With a dead body lying between them, two men wake up in the secure lair of a serial killer who's been nicknamed "Jigsaw". The men must follow various rules and objectives if they wish to survive and win the deadly game set for them.
A woman named Grace retires with her two children to a mansion on Jersey, towards the end of the Second World War, where she's waiting for her husband to come back from battle. The children have a disease which means they cannot be touched by direct sunlight without being hurt in some way. They will live alone there with oppressive, strange and almost religious rules, until she needs to hire a group of servants for them. Their arrival will accidentally begin to break the rules with unexpected consequences. Written by
Appears in one of the photographs of dead people - he's the one on the right with a moustache, of the group of three men. See more »
During the fight between Grace and Anne in the bedroom, the
lamp on the floor disappears and reappears between shots. See more »
Now children, are you sitting comfortably? Then I'll begin... This story started many thousands of years ago, and it was all over in just 7 days. All that long long time ago, none of the things we can see now, the sun, the moon, the stars, the earth, the animals and plants, not a single one existed. Only God existed. And so only he could have created them. And he did.
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Thanks to Cercanías de Renfe de Santander. (Thanks to the Renfe commuter trains of Santander.) See more »
"The Others" is a suspenseful horror film unlike many these days. Most are concerned with blood and gore, teenage girls getting naked, body count, and not scary. "The Others" is atmospheric, spooky, bloodless, and carried by strong acting and fleshed out characters. Yet, it takes too long to make an impact and the final payoff is not as shocking as it should be.
The plot is simple and not especially innovative (your average ghost story), but it seems fresh thanks to strong acting and a well-crafted, eerie atmosphere that rivals that of a Tim Burton film. Nicole Kidman is Grace, a beautiful young married mother who must raise her two children, Anne (Alakina Mann) and Nicholas (James Bentley) alone in their gigantic (actually, ridiculously large) mansion on a British isle, around the end of WWII. They are alone, for the husband and father has been at war and has not returned, and their housekeepers mysteriously vanished. Suddenly, a trio of friendly caretakers arrive one day. Mrs. Mills (Fionnula Flanagan) is the amiable old lady, Lydia (Elaine Cassidy) is a mute young girl, and Mr. Tuttle (Eric Sykes) is the not-so-social gardener. However, there is a strange, arcane facet to the trio; they have little background and had no way of knowing that Grace was offering positions at her manor. Aside from this, Grace must deal with her children, who have a deadly allergy to light, which means that the house must be dark all the time, allowing for a spooky dark, shadowy ambience. Anna and Nicholas, most importantly, have been visited - by a family of ghosts. Noises - crying, piano music, and running - have been heard. And curtains that stop light from entering the house are opening and closing by themselves. The film is based around Grace's efforts to solve the enigma.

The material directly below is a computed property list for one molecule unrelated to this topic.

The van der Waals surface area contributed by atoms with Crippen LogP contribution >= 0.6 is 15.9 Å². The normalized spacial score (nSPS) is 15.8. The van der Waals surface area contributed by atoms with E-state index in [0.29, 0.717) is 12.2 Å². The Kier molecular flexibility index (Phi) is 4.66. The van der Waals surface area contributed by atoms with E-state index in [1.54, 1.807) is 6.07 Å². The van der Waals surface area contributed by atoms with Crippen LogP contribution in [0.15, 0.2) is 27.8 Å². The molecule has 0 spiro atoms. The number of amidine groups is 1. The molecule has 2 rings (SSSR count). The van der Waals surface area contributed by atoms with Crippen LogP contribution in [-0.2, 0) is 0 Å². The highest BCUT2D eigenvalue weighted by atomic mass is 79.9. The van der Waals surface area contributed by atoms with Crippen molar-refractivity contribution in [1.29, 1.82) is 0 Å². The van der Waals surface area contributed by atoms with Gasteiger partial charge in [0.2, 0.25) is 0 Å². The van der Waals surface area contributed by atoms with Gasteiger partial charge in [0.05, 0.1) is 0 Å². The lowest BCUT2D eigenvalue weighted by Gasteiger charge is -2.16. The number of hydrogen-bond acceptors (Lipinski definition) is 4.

I love the atmosphere of "The Others," set in a nostalgic and ominous 1940's estate. Snowy mist blankets the grass and crisp fall leaves. Murky waters of a lake border the chateau. Elegant furniture, polished marble and wood floors, neatly-woven blankets, tautly fabricated furnishings of wood and olive green cloth, coal black German sedans, lightly wrinkled sweaters and jackets are all seemingly authentic from the era. One spectacular and tense scene has Grace haplessly stumbling through an impenetrably thick ocean of milky fog that weaves through overhanging trees and a ground of crunchy bronze and russet leaves.
The action takes a while to get started up, which is a major negative. This is due to the director, Amenabar, spending time to develop an involving plot, 3-D characters, and the aforementioned décor. While Amenabar succeeds in those respects, we find ourselves wishing something would happen. Many people will easily become bored, feel tempted to sleep or leave, etc., but I, while not exactly enthralled by that point in the film, was still enjoying it.
When we finally are treated to doses of suspense and chills (not so much horror and terror), it is satisfying. You most likely will find yourself on the edge of your seat or huddled in a ball anxiously awaiting the potentially fatal results of Grace's investigation. This is not so much because you care about her character, but really because you expect a sudden scream and heart-stopping outburst of maniacal ghosts. Most scenes are chilling, including the door shutting in the piano room, the old lady in the white dress, and the final chaotic conclusion. However, I can not say that I was truly horrified and paranoid from this film, unlike "The Sixth Sense," where I was freaked out for months. I was still very entertained.
I must commend all the actors in the film, especially Nicole Kidman. The acting was down to earth and realistic, despite Nicole Kidman forced into saying some foolish lines ("Something.. Diabolical!). The two child actors, Mann and Bentley, were excellent in a fairly difficult role for children.
Another important downside to the film was the "shocking" conclusion. While I must admit that I found it brilliant, it lacked the powerful punch I wish it had. I don't know why this is, it just isn't. I am disappointed at how much potential the ending could have packed and how little it did.
Overall, I found "The Others" a highly entertaining thriller with magnetic milieus and plenty of startles.
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